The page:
So read the carefully lettered cardboard sign held by a young fan visiting practice last week. ">
So read the carefully lettered cardboard sign held by a young fan visiting practice last week. ">

Nautyn is my friend

"Nautyn is my friend." <br><br>So read the carefully lettered cardboard sign held by a young fan visiting practice last week.

I must admit I didn't think much about it at the time. The boy and his friend happened to be wheelchair-bound, visiting practice with the father. But Tide fans come in all shapes and sizes--including handicapped. And except for the sign's simple statement, there didn't appear to be anything too unusual.

Just a fan, hoping to attract the attention of a favorite player.

As you'd expect, during water breaks Nautyn McKay-Loescher did stop by to speak with the group, and other Tide players took time to visit as well. Football fans can be demanding at times, but thankfully I've yet to meet the athlete that could resist a child.

McKay-Loescher speaks with the Kenny's and Benji's friend Sean.

Like most everyone else there that day, the scene caught my eye for a moment. In fact, thinking it might make a good photo, I snapped a couple of pictures of Nautyn talking to the boy. And then I passed it off.

But later, while obtaining the boy's name for the photo cutline, I learned the story behind the picture.

Along with several other Tide players, two years ago Nautyn was introduced to Benji Kenny by a mutual friend--and the defensive end was amazed by the child's knowledge of the Crimson Tide. Prompted only with his jersey number, Benji rattled off Nautyn's name, position and the story of how the Canadian native came to play football at Alabama.

"I first met him during my freshman year," McKay-Loescher related. "When he found out who I was, he was telling me everything about me. I've been friends with him ever since."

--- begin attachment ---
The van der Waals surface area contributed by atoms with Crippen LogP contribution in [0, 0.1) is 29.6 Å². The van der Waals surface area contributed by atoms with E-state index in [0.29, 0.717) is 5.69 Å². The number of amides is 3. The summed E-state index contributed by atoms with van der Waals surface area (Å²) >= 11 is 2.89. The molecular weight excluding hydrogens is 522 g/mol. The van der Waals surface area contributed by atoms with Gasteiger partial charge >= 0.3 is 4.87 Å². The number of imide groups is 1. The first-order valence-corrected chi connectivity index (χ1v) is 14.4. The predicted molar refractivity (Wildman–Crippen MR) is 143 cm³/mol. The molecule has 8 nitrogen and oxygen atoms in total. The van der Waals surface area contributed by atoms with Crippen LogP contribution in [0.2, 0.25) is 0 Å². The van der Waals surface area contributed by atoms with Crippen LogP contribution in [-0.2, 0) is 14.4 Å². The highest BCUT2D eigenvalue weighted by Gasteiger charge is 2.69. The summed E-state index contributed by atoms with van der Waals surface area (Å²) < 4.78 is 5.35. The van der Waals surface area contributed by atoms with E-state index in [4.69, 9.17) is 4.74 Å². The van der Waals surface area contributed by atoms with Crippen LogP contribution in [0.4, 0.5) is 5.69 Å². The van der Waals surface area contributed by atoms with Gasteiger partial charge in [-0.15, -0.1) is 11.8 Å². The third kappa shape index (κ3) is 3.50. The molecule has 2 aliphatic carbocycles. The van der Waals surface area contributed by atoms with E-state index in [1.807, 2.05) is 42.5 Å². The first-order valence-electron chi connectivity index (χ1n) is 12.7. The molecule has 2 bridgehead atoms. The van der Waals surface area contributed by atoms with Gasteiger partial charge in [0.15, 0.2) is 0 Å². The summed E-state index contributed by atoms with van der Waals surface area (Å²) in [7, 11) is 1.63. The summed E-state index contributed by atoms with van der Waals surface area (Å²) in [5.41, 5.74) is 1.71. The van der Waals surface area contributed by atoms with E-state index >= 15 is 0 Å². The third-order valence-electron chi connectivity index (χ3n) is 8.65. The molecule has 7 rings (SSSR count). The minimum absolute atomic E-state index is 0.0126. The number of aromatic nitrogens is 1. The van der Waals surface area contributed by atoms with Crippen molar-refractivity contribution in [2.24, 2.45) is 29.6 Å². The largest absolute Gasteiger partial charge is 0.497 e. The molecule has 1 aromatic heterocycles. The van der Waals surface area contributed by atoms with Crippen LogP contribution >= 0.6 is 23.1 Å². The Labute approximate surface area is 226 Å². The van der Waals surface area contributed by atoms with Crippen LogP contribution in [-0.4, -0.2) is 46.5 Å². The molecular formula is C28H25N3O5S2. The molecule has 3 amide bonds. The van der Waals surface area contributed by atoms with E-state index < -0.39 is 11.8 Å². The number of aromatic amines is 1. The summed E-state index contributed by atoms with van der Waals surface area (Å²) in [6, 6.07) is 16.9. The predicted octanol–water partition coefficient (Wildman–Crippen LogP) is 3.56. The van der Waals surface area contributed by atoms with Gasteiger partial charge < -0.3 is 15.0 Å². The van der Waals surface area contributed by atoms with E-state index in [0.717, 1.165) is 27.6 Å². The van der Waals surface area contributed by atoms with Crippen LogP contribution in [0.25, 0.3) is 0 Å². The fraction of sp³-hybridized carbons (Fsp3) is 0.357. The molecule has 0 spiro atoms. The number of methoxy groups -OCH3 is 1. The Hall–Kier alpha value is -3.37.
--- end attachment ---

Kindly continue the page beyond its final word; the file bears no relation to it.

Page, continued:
Benji's father, Michael Kenny of Pelham, remembers that first meeting and how gracious the players were in talking Tide football with his son. But McKay-Loescher took a more personal interest. "As for Nautyn, he wanted to talk to Benji about Benji," Mr. Kenny recalled. "He listened to the details of Benji's several major surgeries and how frustrating Cerebral Palsy can be."

A devastating disease, Cerebral Palsy has left Benji's 13-year-old body crippled. But his love for Alabama football has always been a positive in his life. "It gets to you a little bit," McKay-Loescher explained. "We're so lucky in that we're gifted with the ability to run and block and not have to be in a wheelchair and not have to have surgeries performed on you so that you can walk.

"I hang out with them when they come up, once every six months or so when they have the time to come over here."

Earlier this summer the Kenny's were just leaving the Alabama Football Complex, as McKay-Loescher arrived to work out. "I spotted them as I drove up in my truck. I told them to hold on, that I was going to be out in a second. Brooks (Daniels) and I came back to talk to them."

Benji and his father listen.

As Mr. Kenny tells the story, the first thing Benji did was thank Nautyn for beating Auburn last November, something the Tide lineman had earlier promised he'd do for the young boy. McKay-Loescher responded by telling Benji that he was his friend. "I beat Auburn for you."

"Nautyn, do you mean that? Am I really your friend?"

"I'll always be your friend," was McKay-Loescher's reply.

A slogan originally used by the Boys Town charity comes to mind. Once plastered on billboards across the nation, it stated simply: "No man stands as tall as when he stoops to help a child."

Overly sentimental to the point of being maudlin?

Perhaps.

But then truth often is.

Despite what the team roster claims, McKay-Loescher stands no more than 6-2 or so. And in the world of big-time college football that's frankly more than a little bit short to be playing defensive end. But in the eyes of one young man at least, he's super-sized.

After all, as Benji's sign said, "Nautyn is my friend."


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